Life and death of urbanists

Dan Cary, New Urbanism champion

Before a the market grew for urban places and the housing crash cut conventional sprawl down to size, the New Urbanism was propelled forward mostly by “champions.”

Doug Boone, pioneering new urban developer

Doug Boone, a pioneering new urban developer in the Charlotte, North Carolina, region, died August 2. Boone injected urbanism in a suburban town and opened up the planning process to the public with his New Neighborhood project in the town of Davidson, north of Charlotte. Instead of hiring a planning or engineering firm to design a pod of single-family houses and submit that plan, the usual approach at the time, Boone held a design charrette in the town hall in 1997. The design by Dover, Kohl & Partners integrated a distinctive church, live-work units, townhouses, single-family houses, and public spaces. The project eventually acquired the name "St. Alban's neighborhood," after the church. Like many early new urban developers, Boone faced significant public opposition and regulatory hurdles. But the neighborhood was built, much as designed, and has become a beloved section of the town, according to the Davidson News. More on this project and Boone from Dover, Kohl.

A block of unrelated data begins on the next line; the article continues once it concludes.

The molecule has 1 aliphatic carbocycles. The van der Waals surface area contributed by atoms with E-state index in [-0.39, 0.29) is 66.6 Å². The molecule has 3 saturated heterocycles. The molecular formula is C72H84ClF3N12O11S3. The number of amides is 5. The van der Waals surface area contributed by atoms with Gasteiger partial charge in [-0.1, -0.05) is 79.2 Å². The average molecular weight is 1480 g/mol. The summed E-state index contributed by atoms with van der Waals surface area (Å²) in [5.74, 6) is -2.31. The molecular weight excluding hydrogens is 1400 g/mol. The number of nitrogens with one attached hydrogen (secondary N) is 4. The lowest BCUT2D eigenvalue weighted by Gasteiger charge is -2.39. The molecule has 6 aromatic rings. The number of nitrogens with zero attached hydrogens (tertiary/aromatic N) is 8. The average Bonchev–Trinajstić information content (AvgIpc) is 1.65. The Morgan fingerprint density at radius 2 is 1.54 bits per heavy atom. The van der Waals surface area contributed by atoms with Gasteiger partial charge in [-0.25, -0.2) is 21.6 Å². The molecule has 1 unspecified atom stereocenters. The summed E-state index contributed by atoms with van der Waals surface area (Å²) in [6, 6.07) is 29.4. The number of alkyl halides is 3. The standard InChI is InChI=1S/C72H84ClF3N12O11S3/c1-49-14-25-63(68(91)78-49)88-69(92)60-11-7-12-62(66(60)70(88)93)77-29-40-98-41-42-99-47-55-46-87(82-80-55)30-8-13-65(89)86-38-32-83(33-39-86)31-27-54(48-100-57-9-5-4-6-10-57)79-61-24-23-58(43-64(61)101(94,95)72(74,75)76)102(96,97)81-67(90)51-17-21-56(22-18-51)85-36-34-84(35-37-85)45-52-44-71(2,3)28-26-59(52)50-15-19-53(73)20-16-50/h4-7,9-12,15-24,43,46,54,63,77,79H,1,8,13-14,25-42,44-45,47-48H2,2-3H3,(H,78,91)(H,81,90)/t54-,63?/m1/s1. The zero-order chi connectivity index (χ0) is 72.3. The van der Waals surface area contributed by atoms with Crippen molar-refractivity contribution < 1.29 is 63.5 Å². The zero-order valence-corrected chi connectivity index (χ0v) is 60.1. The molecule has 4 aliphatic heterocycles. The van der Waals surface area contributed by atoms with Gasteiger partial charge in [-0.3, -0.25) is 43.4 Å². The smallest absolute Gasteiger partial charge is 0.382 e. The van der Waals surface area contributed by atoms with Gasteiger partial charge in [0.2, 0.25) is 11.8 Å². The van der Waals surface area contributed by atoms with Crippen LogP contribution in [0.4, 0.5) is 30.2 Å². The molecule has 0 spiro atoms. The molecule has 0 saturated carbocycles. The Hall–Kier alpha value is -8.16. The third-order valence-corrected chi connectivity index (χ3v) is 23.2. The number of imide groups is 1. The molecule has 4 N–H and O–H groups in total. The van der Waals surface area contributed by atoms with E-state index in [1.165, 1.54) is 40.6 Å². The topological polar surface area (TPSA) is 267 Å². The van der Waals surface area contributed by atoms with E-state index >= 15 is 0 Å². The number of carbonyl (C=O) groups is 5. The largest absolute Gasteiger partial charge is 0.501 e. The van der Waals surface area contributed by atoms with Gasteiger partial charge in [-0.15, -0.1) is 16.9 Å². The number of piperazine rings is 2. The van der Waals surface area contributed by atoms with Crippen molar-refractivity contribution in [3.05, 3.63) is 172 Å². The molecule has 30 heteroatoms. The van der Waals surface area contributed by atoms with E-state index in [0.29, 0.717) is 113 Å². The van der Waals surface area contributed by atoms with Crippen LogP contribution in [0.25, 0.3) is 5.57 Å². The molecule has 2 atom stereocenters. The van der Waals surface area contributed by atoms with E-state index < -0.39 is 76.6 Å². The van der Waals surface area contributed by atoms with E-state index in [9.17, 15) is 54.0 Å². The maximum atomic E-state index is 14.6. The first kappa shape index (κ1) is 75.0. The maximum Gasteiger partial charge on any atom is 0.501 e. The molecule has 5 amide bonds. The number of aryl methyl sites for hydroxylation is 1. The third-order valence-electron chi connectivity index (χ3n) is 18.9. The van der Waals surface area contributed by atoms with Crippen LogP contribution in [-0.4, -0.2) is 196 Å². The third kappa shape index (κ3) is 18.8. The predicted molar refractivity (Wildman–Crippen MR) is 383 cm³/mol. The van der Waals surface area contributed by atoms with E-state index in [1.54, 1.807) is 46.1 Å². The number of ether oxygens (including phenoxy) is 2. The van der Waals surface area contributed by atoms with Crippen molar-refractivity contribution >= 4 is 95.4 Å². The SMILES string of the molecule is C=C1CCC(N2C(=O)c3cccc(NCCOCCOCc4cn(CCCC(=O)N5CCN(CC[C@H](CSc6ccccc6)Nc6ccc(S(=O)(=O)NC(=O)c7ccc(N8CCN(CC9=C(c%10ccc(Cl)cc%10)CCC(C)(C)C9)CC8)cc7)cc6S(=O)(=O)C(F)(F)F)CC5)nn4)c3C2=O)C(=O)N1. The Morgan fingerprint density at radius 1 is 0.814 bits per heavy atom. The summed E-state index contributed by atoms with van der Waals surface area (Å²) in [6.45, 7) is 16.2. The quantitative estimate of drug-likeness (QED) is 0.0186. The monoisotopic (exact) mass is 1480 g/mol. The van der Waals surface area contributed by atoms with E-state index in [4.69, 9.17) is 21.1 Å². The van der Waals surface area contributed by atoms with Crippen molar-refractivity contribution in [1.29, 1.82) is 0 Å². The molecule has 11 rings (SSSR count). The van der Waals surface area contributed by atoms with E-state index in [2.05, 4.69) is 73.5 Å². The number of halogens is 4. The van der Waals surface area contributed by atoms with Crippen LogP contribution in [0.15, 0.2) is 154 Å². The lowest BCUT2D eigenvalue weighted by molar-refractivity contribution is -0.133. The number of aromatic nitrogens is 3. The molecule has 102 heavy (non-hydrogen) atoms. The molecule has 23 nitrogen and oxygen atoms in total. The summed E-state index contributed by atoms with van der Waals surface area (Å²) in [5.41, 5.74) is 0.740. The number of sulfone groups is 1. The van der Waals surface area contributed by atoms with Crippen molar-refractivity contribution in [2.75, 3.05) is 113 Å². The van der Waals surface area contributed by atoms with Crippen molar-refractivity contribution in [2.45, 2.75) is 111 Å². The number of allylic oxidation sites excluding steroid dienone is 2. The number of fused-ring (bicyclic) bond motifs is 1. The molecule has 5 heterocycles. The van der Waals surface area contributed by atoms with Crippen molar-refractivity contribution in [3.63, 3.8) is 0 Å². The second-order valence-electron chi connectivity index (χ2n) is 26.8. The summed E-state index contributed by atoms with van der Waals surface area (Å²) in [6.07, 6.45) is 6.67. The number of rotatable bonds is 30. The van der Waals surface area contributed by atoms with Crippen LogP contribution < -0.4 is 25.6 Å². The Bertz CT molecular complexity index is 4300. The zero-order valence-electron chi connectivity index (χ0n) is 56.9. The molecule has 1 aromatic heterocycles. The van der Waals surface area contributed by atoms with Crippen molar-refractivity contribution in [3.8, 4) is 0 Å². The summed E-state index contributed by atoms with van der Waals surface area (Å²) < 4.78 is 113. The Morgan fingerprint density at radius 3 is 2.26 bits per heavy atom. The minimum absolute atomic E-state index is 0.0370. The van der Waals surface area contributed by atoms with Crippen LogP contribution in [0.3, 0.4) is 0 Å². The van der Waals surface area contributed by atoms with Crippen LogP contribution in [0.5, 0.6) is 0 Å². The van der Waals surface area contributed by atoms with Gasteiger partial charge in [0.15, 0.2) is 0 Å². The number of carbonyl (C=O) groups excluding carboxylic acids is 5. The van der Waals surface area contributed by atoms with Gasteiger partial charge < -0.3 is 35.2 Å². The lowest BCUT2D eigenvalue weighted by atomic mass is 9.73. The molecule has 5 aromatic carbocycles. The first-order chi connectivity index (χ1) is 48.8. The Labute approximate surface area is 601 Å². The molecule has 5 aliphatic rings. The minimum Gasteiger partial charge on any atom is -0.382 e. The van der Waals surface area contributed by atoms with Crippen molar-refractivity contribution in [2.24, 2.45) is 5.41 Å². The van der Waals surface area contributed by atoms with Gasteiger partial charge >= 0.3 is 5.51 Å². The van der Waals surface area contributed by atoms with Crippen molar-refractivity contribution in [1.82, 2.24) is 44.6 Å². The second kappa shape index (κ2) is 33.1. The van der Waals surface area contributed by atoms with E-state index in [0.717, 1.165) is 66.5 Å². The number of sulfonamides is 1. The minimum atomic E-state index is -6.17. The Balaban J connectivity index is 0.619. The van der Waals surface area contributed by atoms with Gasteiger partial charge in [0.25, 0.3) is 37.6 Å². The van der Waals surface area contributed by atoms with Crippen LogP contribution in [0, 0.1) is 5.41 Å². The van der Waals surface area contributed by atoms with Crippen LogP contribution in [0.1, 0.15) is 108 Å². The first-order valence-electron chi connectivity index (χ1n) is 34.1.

Remembering Charles Lockwood, lover of cities

Chris Leinberger recalls the devotion with which his writing collaborator focused on America's urban development. 

Kenneth Groves, led shift to SmartCode in Montgomery

Kenneth Groves, whose nine years as director of planning and development in Montgomery, Alabama, resulted in an overhaul of the city’s zoning and more urbane development downtown, died Sept. 28 after a brief struggle with cancer.

Paul Crawford, 60, planner turned new urbanist

Paul Crawford, a nationally known expert on form-based codes and a practitioner admired among new urbanists, died of a brain tumor May 21 at his home in San Luis Obispo, California. He was 60.

Rich McLaughlin, pioneer new urbanist

Richard McLaughlin, a Minneapolis-based architect and town planner known for his work on public-sector charrettes and for his efforts to systematize New Urbanism, died on New Year’s Eve of pancreatic cancer. He was a former principal of the Town Planning Collaborative in Minneapolis, and worked with John Anderson and Jason Miller on the first Traditional Neighborhood Development house plan book, the TND Series published by HomeStyles beginning in 1997.

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